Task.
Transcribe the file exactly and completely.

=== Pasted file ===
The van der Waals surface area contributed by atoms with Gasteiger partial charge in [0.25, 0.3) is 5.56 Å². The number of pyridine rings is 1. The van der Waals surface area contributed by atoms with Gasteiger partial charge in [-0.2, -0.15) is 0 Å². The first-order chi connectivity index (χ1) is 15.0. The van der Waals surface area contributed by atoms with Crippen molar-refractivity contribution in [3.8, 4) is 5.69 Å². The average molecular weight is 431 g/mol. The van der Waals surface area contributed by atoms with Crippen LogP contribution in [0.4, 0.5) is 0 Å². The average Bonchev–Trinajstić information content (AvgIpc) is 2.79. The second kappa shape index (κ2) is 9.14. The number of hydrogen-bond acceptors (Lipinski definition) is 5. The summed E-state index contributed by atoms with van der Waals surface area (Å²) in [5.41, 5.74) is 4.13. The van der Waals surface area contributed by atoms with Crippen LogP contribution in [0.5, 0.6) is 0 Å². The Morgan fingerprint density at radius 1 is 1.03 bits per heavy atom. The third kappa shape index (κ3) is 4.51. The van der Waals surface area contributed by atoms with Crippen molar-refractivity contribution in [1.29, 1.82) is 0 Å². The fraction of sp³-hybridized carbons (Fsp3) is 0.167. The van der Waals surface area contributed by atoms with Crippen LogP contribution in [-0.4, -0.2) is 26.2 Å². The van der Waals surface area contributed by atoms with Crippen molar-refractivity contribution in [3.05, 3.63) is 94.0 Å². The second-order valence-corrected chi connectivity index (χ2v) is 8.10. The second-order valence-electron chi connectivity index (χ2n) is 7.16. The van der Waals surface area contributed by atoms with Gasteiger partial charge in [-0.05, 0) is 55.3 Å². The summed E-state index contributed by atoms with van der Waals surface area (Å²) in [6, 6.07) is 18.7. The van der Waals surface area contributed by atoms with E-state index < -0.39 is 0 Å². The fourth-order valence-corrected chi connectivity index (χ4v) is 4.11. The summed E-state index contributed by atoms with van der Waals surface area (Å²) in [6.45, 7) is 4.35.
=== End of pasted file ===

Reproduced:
The van der Waals surface area contributed by atoms with Gasteiger partial charge in [0.25, 0.3) is 5.56 Å². The number of pyridine rings is 1. The van der Waals surface area contributed by atoms with Gasteiger partial charge in [-0.2, -0.15) is 0 Å². The first-order chi connectivity index (χ1) is 15.0. The van der Waals surface area contributed by atoms with Crippen molar-refractivity contribution in [3.8, 4) is 5.69 Å². The average molecular weight is 431 g/mol. The van der Waals surface area contributed by atoms with Crippen LogP contribution in [0.4, 0.5) is 0 Å². The average Bonchev–Trinajstić information content (AvgIpc) is 2.79. The second kappa shape index (κ2) is 9.14. The number of hydrogen-bond acceptors (Lipinski definition) is 5. The summed E-state index contributed by atoms with van der Waals surface area (Å²) in [5.41, 5.74) is 4.13. The van der Waals surface area contributed by atoms with Crippen LogP contribution in [0.5, 0.6) is 0 Å². The Morgan fingerprint density at radius 1 is 1.03 bits per heavy atom. The third kappa shape index (κ3) is 4.51. The van der Waals surface area contributed by atoms with Crippen molar-refractivity contribution in [1.29, 1.82) is 0 Å². The fraction of sp³-hybridized carbons (Fsp3) is 0.167. The van der Waals surface area contributed by atoms with Crippen LogP contribution in [-0.4, -0.2) is 26.2 Å². The van der Waals surface area contributed by atoms with Crippen molar-refractivity contribution in [3.05, 3.63) is 94.0 Å². The second-order valence-corrected chi connectivity index (χ2v) is 8.10. The second-order valence-electron chi connectivity index (χ2n) is 7.16. The van der Waals surface area contributed by atoms with Gasteiger partial charge in [-0.05, 0) is 55.3 Å². The summed E-state index contributed by atoms with van der Waals surface area (Å²) in [6, 6.07) is 18.7. The van der Waals surface area contributed by atoms with E-state index < -0.39 is 0 Å². The fourth-order valence-corrected chi connectivity index (χ4v) is 4.11. The summed E-state index contributed by atoms with van der Waals surface area (Å²) in [6.45, 7) is 4.35.